Two Names But One of a Kind
Nova Scotia’s Legendary Fisheries Journalist is Gone
You know that someone with two sets of names, both first and last, was bound to be an interesting person and the man we spelled as “Alain Meuse” was more than just interesting — there was no one quite like him.
Allen Muise, as he was officially named, passed away on August 5, 2017 and his loss leaves a huge gap in fisheries journalism in southwest Nova Scotia.
For us at the Navigator his passing means the loss of a colleague. ...
Understanding Fish Stocks
Marine Institute Home to OCI Industrial Research Chair for Fish Stock Assessment
Dr. Noel Cadigan has been named the first Ocean Choice International Research Chair in Stock Assessment and Sustainable Harvest Advice for Northwest Atlantic Fisheries.
The new chair is an investment of $2.5 million from industry, government, academia, donors and the Marine Institute (MI) to advance the way fish stock assessments for the Northwest Atlantic fisheries are conducted.
Housed at MI, it is only ...
The Twine Loft – October 2017
Passed On: Edward Nickerson – Deep Cove Island, N.S. Fisherman
Nickerson, 83, passed away peacefully at home on August 13. Born March 28, 1934 in Comeau’s Hill, he was the son of the late Gordon and Ethel (Kenney) Nickerson. He started fishing full-time at the age of 11 with his father. At 17, he skippered his own fishing boat until he retired in 1995 and was a constant mentor to his grandsons.
Passed On: Michael Miller – Chéticamp, N.S. Fisherman
Miller, 73, passed away ...
Concern Replacing Optimism in LFA 25
Fall P.E.I. Lobster Fishermen Face Disappointing Lull in Price Per Pound
There was a great deal of optimism this year as Prince Edward Island lobster fishermen with fall licences started gearing up for their season — but it didn’t last.
There are about 254 boats from P.E.I. who participate in the Northumberland Strait lobster fishery in Lobster Fishing Area (LFA) 25. The season runs this year from Aug. 8 to about Oct. 8.
By any leap of logic, the captains had good reason to have a ...
The Tragedy of the Miss Ally – Part V
Above photo: Fishermen’s Memorial in Woods Harbour, Nova Scotia
The last communication between the fishing vessel Miss Ally was just before 11 p.m. Sunday, February 17, 2013. Not long after that, the vessel’s emergency locator beacon sounded. At that time, the Joint Rescue Coordinating Centre (JRCC) and Coast Guard staff realized that the 44-foot boat had likely succumbed to the storm that was raging off eastern Nova Scotia. A few hours later, two Coast Guard staff were asked to go ...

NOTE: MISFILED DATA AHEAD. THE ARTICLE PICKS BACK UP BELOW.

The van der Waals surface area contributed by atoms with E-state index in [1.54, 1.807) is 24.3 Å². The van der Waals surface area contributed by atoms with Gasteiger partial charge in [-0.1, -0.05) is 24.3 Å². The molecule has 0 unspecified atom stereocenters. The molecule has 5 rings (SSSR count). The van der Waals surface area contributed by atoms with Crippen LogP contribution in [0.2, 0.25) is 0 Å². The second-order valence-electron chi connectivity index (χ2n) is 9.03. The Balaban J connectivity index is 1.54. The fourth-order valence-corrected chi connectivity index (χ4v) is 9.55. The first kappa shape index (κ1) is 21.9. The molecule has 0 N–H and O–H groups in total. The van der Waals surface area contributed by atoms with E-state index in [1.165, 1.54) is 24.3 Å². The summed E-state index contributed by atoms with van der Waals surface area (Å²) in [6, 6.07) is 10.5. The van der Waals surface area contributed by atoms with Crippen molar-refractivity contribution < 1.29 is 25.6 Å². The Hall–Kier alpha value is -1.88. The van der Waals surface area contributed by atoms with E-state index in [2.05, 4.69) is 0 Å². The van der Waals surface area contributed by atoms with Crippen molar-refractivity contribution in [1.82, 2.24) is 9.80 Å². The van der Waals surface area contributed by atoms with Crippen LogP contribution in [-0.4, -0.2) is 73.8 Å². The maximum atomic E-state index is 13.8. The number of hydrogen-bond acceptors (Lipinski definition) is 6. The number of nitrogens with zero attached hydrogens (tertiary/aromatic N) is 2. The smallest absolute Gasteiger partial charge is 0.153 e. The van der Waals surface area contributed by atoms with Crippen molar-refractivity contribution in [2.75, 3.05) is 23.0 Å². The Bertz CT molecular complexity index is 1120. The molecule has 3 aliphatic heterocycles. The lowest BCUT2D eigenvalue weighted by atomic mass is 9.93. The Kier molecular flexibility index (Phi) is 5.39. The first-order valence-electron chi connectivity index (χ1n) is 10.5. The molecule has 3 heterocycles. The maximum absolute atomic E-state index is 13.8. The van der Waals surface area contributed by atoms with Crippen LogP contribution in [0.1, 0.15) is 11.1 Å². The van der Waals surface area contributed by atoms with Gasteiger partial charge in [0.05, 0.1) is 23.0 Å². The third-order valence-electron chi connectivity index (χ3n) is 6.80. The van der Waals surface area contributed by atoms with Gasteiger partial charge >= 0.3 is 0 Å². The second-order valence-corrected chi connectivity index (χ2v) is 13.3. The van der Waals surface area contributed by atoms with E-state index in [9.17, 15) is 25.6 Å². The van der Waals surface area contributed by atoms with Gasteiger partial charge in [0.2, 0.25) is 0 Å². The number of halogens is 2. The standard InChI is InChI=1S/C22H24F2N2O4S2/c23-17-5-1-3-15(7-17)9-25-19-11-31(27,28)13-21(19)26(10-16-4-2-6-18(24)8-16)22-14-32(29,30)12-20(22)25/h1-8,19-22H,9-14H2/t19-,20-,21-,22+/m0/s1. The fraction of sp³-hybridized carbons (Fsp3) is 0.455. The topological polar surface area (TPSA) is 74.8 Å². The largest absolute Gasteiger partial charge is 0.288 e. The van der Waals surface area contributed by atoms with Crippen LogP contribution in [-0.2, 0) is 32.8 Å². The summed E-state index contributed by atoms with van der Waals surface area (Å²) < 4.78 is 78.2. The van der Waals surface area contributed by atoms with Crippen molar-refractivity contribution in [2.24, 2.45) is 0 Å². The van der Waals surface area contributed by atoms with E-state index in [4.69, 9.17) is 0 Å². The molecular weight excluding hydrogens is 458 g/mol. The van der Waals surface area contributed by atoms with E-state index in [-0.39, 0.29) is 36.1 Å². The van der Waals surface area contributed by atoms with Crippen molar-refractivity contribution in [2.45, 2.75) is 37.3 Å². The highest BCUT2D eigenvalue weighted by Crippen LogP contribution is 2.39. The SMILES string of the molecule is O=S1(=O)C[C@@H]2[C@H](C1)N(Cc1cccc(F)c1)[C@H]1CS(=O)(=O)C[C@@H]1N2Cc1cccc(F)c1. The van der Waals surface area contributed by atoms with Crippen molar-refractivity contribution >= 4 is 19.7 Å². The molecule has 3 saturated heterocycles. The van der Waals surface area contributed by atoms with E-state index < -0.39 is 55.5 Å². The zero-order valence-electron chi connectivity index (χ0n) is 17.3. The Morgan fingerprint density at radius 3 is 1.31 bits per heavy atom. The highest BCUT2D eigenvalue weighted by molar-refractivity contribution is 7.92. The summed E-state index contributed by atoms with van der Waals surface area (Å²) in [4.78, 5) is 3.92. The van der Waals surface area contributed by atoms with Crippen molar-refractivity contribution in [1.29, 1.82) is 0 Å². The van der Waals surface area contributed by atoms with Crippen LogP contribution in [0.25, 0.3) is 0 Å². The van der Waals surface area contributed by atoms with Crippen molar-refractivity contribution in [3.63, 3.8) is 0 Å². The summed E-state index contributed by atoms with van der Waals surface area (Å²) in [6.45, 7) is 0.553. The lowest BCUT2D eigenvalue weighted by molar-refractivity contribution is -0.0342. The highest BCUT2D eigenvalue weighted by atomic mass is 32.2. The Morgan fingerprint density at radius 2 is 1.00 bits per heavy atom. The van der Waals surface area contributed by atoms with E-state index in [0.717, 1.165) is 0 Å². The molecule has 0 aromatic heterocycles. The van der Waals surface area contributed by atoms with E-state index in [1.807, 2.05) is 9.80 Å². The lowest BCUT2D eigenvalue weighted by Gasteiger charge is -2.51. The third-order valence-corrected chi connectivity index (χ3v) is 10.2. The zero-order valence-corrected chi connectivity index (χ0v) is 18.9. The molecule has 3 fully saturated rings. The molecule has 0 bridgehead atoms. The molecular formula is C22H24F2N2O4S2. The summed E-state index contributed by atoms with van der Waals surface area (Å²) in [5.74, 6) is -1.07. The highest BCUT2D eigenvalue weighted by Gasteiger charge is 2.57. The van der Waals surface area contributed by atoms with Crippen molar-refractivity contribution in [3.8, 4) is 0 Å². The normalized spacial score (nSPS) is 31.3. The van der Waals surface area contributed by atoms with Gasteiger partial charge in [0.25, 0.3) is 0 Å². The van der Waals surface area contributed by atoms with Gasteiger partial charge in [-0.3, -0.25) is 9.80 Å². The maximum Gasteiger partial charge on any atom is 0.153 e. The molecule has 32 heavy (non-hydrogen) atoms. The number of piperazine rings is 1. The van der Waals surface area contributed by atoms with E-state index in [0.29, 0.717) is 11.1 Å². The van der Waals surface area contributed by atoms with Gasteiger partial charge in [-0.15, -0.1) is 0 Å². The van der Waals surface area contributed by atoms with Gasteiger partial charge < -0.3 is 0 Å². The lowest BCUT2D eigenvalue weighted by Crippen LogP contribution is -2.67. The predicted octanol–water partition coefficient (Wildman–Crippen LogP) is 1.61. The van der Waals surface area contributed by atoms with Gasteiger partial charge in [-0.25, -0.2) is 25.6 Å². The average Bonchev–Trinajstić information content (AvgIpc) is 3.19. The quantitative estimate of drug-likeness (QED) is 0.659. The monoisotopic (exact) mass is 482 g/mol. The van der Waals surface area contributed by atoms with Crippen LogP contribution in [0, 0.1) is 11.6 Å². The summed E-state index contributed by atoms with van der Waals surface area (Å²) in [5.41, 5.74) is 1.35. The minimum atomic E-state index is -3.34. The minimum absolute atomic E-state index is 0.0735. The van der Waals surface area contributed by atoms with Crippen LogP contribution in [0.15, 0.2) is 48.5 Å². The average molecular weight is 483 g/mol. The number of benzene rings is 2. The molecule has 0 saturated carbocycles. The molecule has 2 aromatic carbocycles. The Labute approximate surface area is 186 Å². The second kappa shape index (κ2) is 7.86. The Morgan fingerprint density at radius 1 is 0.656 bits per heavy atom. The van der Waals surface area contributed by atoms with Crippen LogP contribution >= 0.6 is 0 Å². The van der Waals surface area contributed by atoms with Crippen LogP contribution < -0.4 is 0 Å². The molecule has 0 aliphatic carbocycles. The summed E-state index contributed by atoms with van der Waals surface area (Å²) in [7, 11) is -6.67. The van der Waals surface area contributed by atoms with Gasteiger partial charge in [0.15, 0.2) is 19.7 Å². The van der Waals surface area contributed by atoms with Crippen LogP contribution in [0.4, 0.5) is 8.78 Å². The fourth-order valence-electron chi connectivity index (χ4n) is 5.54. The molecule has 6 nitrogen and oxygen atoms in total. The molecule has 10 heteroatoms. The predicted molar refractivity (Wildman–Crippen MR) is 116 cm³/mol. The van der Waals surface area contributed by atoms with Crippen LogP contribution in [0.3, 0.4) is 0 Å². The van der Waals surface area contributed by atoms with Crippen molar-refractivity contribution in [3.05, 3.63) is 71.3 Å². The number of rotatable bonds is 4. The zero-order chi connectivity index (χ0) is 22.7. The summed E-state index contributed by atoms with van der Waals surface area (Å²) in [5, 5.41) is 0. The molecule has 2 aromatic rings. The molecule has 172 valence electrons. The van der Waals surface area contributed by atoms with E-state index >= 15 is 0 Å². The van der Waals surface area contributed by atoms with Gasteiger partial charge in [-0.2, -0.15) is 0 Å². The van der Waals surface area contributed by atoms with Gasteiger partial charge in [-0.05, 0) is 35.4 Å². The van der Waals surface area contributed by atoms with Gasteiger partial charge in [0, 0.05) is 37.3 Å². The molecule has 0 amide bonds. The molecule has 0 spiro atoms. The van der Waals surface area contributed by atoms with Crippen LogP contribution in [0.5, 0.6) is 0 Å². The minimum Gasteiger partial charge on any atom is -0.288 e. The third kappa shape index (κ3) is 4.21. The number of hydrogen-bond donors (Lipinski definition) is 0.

Positive Outlook on the Horizon
All Atlantic Canadians are familiar with the ages-old, weather proverb in like a lamb, out like a lion.
This saying of course, refers to climatic predictions for the month of March. But many are wondering if the same adage might apply to the date of September 21, 2017.
That particular day on the calendar marks the much-awaited (that’s probably an understatement) Canada-European Union Comprehensive Economic and Trade Agreement (CETA) provisionally coming into effect — meaning after ...
Herring Fishery Touch and Go
Above photo: The herring seiner Sea Life II lays berthed at the West Head wharf on Cape Sable Island. Landings in the 4VWX herring fishery were spotty for the first three months for the season, which opened on June 1 and ends on October 14. Kathy Johnson photo
The 4VWX Atlantic herring fishery has been more down than up this season, with spotty landings in the Bay of Fundy and Scots Bay by the 11 purse seiners left in in the fishery.
“The fishery has not been good this year,” said ...
No Decision on Future of FISH-NL
Newfoundland and Labrador Labour Relations Board Yet to Rule on Application
More than eight months has passed since the Federation of Independent Sea Harvesters of Newfoundland and Labrador (FISH-NL) presented an application to the Newfoundland and Labrador Labour Relations Board requesting that the organization be certified as the new bargaining agent for inshore fish harvesters, currently represented by the FFAW-Unifor.
On August 1, the group was once again calling on the province’s ...
Quantity Versus Value
For the most part, we live in a world where many resources are in short supply relative to human needs and wants.
Since 1950, the world’s population has increased three-fold, from 2.5 billion to 7.6 billion this year, creating new demand for just about everything. To keep up with that growing demand, we have been extracting increasing quantities of the world’s resources — and producing a lot of waste products along the way.
That is one of the major drivers of the climate change that ...